Friday, June 23, 2017

Teddy Pendergrass – Come Go With Me (Philadelphia International Records)

Classics: Teddy Pendergrass – Come Go With Me (Philadelphia International Records)

I guess I could clearly imagine Barry White saying about this song: “Your sweetness is my weakness”. If not, “Your sexiness is my weakness…” Although chances are great he would never have used this term (and I mean the last) speakin’ of a male singer. But the fact is Teddy has hardly sounded more sexy than on ‘Come Go With Me’. With the same applying to the singer whispering next to him, as a matter of fact, don’t you think?

I Never came to know though who she is as there’s no mention of her name. Therefore, I would tend to figure it’s one his backing singers. In others words, Barbara Ingram, Carla Benson or Evette Benton. Who knows? So if you ever do, feel free to drop us a line. We would really appreciate…

‘Come Go With Me’ is undoubtedly one of the highlights of his 1979 ‘Teddy’ album along with ‘Turn Off The Lights’. Meanwhile, it has obviously inspired Baltimore House production unit The Muthafunkaz and Marc Evans. The latter coming up with the memorable ‘The Way You Love Me’ back in 2006.

You might like both of them, one or another. We, as usual, gladly welcome your reactions…

Overview
Born in Philadelphia, PA, to a religious family, Teddy Pendergrass‘s early singing happened in church. He dreamed of becoming a pastor at the time and eventually got his wish when ordained a minister at the age of 10. He started takin’ on drums during this period, securing his first professional gig with The Cadillacs as a drummer in the late 60’s. Teddy soon after caught up the attention of The Blue Notes‘ founder Harold Melvin who made him an offer to join the band. However, during a performance, Pendergrass began singing. With Melvin, impressed by his raspy baritone voice, makin’ him the lead singer of the group.

Their first single together – ‘I Miss You’ – came to light back in 1972. The success happened to be immediate. Opening an impressive series of hits. From ‘If You Don’t Know Me By Now’ to ‘The Love I Lost’. Not to mention ‘Wake Up Everybody’ and ‘Don’t Leave Me This Way’ which Thelma Houston turned into a Disco smash hit in 1976. Teddy leavin’ the group due to artistic and financial conflicts that same year…

He embarked on a solo career the year after with the release of his eponymous album. A solid package which features gems such as ‘You Can’t Hide From Yourself’ (only released as a single in Holland). But also ‘I Don’t Love You Anymore’ and ‘The More I Get, The More I Want’.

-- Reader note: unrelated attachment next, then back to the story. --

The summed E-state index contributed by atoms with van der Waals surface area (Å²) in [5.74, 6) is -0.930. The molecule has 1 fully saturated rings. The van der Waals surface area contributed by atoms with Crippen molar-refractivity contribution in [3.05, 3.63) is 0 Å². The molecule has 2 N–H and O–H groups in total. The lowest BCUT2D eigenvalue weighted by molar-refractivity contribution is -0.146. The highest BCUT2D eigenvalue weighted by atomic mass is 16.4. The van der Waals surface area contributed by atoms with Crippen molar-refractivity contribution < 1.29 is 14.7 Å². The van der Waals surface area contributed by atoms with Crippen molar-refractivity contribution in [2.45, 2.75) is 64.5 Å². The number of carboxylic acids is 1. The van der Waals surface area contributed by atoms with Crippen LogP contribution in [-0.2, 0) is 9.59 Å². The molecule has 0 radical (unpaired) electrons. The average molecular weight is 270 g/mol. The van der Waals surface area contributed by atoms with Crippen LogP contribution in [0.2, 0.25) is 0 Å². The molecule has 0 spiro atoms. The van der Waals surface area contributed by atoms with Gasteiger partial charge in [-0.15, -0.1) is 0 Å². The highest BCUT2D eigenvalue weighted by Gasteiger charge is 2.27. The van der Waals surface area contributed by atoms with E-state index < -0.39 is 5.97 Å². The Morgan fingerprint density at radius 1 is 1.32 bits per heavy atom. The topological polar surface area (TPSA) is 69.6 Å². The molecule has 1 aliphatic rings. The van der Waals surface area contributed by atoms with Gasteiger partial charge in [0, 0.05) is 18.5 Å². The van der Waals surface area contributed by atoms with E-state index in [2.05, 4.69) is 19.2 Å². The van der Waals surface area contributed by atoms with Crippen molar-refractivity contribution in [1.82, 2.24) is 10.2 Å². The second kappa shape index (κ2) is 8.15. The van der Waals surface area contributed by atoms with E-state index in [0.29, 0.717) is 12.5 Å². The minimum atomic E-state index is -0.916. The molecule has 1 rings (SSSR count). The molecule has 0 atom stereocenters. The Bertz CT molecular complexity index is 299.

Its follow-up – ‘Life Is A Song Worth Singing’ – engendered an even bigger following. Spanning classics such as ‘Only You’, ‘Get Up, Get Down, Get Funky, Get Loose’ and ‘Close The Door’. By 1978, Teddy was seen to many as the top male sex symbol in music. His 1979 album, ‘Teddy’ strengthening his position with the mellow ‘Come Go With Me’ and ‘Turn Off The Lights’ in addition to the groovy ‘Do Me’. With the man going further in the downtempo mood on his 1980 ‘TP’ album featuring ‘Love TKO’ and the Ashford & Simpson penned ‘Is It Still Good To You’.

On a sad Mar. 18, 1982, Teddy got involved in a car crash which left him a paraplegic, paralyzed from the chest down.

With his contract with PIR now over, he ended up signing with Elektra Asylum. Releasing his debut-album – ‘Love Language’ – in 1984. An album which saw him duetting with a then unknown Whitney Houston on the mellow ‘Hold Me’. 4 years after, he scored his first #1 single in nearly a decade flirting with the then emerging New Jack Swing on ‘Joy’ from the album of the name.
A final hit would come in 1993 by the likes of the Reggie and Vincent Calloway penned ‘Believe In Love’ which opened his ‘A Little More Magic’ album.

Although on a wheeling chair since his tragic accident, Teddy kept on performing live sporadically until the announce of his retirement in 2006.

Pendergrass underwent successful surgery for colon cancer on June 05, 2009 then returned home to recover. A few weeks later, he got back to the hospital with respiratory issues. He sadly died 7 months after of respiratory failure on Jan. 13, 2010, aged 59…

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10 essential Philadelphia International Records gems…

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